The Supreme Court faces a decision soon on whether to dive back into the contentious issue of abortion and consider allowing states to enforce new, stricter laws, including one from Mississippi that would close that state's only licensed abortion clinic.
Since 2010, Republican-led states have passed an array of abortion-related laws. Some limit the time period during which women may obtain an abortion. Others set new restrictions for clinics, doctors or the drugs that induce early abortions.
Most of the new laws have been blocked or struck down by federal judges. And until now, the high court has refused to hear states' appeals.
For years, the justices have steered clear of most abortion cases. A decision to turn down the latest appeals, from Mississippi and North Carolina, would be a victory for abortion rights advocates. Abortion rights groups have argued that strict regulations imposed by conservative states were designed, not to improve healthcare, but to deter and prevent pregnant women from choosing a legal abortion.
But attorneys for Mississippi and North Carolina have asked the justices to consider reviving their laws.
"It is high time for this court to revisit the issue" of abortion, Mississippi Atty. Gen. Jim Hood told the justices in a brief filed in early May.
Hood is defending a 2012 law that requires all physicians at an abortion clinic to have admitting privileges at a nearby hospital, even if none of those hospitals will extend privileges to doctors who perform abortions.
The Jackson's Women's Health Organization, the only abortion provider in the state, had three doctors, only one of whom had the required admitting privileges.
A federal judge blocked the law from taking effect, and last year, the 5th Circuit Court of Appeals in New Orleans agreed.
The state said its abortion restrictions did not put an "undue burden" on women from Mississippi because they could cross state lines and obtain an abortion in Memphis, Tenn., or Baton Rouge and New Orleans in Louisiana. But the appeals court judges rejected that argument.
"Mississippi may not shift its obligations to respect the established constitutional rights of its citizens to another state," Judge E. Grady Jolly wrote in a 2-1 ruling.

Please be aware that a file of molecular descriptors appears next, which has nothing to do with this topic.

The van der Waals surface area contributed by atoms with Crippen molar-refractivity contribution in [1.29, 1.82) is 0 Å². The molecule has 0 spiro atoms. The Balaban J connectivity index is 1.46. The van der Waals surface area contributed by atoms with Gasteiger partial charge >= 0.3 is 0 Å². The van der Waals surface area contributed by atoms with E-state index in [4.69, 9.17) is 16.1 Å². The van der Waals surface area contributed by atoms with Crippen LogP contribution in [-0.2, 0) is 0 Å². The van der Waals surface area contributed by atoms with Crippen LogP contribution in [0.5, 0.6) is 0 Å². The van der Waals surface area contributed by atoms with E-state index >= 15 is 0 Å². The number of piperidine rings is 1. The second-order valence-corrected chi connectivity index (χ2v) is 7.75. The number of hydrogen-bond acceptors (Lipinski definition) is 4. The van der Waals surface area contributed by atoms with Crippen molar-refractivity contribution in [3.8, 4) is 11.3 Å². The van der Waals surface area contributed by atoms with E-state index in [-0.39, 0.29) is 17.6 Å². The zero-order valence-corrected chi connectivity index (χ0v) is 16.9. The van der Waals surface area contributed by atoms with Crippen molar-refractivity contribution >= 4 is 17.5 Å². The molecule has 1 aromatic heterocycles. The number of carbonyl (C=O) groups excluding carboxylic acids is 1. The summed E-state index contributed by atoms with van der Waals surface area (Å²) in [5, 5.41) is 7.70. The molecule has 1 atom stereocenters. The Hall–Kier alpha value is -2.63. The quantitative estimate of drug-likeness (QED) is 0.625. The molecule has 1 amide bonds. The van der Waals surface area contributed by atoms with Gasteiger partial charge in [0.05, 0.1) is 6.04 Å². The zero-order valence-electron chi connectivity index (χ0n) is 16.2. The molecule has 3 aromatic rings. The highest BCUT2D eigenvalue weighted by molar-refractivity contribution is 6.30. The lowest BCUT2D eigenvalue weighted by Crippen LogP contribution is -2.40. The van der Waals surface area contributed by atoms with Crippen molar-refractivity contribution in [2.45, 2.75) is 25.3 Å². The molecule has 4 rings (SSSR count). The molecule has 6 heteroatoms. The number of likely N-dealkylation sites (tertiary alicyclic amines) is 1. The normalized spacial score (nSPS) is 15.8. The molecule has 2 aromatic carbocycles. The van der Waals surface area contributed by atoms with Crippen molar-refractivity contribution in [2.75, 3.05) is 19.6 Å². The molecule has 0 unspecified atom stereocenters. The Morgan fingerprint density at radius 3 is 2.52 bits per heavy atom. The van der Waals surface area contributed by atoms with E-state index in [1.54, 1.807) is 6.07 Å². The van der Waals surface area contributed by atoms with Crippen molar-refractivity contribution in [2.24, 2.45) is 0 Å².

North Carolina Atty. Gen. Roy Cooper is asking the high court to revive his state's law that would require doctors, before performing an abortion, to display and describe an ultrasound image of the developing fetus, even if the pregnant woman "averts her eyes" and tries to cover her ears.
Lawyers for the Center for Reproductive Rights, who sued on behalf of several North Carolina doctors, called the law the "most extreme" of several so-called "informed consent" statutes passed in recent years.
In December, the 4th Circuit Court in Richmond, in a 3-0 decision, upheld a judge's order blocking enforcement on 1st Amendment grounds.
The government may not force a doctor to serve as "the mouthpiece for the state's message," the judges wrote. The law "compelled speech" by doctors that is "ideological in intent and in kind. ... The clear and conceded purpose of the requirement is to support the state's pro-life position," Judge J. Harvie Wilkinson, a leading conservative jurist, wrote in his opinion blocking the state from enforcing the law.
At the Supreme Court, justices could announce as soon as Monday whether they will hear the Mississippi case. A decision on whether to hear North Carolina's appeal should come by mid-June.
Attorneys for the states that have passed new restrictions say the court should clarify the law governing abortions. In 1992, in its last sweeping abortion ruling, the high court said states may regulate the procedures so long as their rules do not put an "undue burden" on women seeking to end a pregnancy.
Lawyers for Mississippi called that a "vague and amorphous standard" which has not provided "meaningful guidance" to lawmakers or judges.
The North Carolina case raises the recurring issue of how far states can go to regulate the practice of medicine by restricting what doctors say or do.
In his appeal, Cooper said North Carolina's Woman's Right to Know Act of 2011 requires doctors to provide "truthful information to women who will soon be undergoing abortions."
He also pointed to a ruling last year from the 9th Circuit Court in San Francisco which approved a California law on a different medical topic -- sexual orientation. The appeals court in that case upheld a law that forbids licensed mental health providers from offering "sexual orientation change efforts" to patients under age 18. That ruling, the North Carolina lawyer said, confirms the state's broad power to regulate what doctors say.